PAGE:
Skip to main content
$$\require{cancel}$$

# 01. Concepts and Principles

• • Contributed by Paul D'Alessandris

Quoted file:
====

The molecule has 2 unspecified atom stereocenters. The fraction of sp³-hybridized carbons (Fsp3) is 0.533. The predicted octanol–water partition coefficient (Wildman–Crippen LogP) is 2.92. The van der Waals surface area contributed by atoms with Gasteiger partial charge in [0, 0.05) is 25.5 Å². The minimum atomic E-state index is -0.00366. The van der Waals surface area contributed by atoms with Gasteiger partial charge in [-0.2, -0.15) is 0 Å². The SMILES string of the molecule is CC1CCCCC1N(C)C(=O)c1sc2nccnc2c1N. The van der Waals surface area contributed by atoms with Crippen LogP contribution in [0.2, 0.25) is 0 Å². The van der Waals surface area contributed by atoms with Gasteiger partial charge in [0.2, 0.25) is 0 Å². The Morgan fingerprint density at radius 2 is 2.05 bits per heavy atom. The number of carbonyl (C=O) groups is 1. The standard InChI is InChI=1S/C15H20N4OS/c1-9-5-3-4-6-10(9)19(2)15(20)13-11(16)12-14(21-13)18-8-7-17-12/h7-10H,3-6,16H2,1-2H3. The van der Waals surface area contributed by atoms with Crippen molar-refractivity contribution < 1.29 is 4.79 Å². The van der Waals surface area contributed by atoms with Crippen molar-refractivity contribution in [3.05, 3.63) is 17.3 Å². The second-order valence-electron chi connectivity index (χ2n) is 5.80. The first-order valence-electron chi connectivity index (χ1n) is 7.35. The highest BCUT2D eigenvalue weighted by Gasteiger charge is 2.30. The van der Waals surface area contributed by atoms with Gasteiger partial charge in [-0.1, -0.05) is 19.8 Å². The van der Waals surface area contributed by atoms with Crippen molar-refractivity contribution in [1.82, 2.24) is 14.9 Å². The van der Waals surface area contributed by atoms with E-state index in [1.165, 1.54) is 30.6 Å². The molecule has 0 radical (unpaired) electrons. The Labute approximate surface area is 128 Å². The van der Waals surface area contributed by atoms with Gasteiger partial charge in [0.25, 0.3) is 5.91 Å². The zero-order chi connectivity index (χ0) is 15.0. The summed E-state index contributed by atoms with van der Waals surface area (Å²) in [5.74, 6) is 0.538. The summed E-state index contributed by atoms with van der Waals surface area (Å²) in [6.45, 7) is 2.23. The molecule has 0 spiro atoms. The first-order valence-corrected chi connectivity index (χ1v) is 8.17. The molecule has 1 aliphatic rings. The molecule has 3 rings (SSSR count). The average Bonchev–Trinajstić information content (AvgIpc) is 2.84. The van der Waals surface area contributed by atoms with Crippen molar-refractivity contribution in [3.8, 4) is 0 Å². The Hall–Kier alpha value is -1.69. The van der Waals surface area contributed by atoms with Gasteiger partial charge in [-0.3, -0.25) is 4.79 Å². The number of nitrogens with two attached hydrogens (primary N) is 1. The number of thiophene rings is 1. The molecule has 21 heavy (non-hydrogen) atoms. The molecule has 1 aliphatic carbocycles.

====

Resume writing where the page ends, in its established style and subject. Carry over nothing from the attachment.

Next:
• Professor (Engineering Science and Physics) at Monroe Community College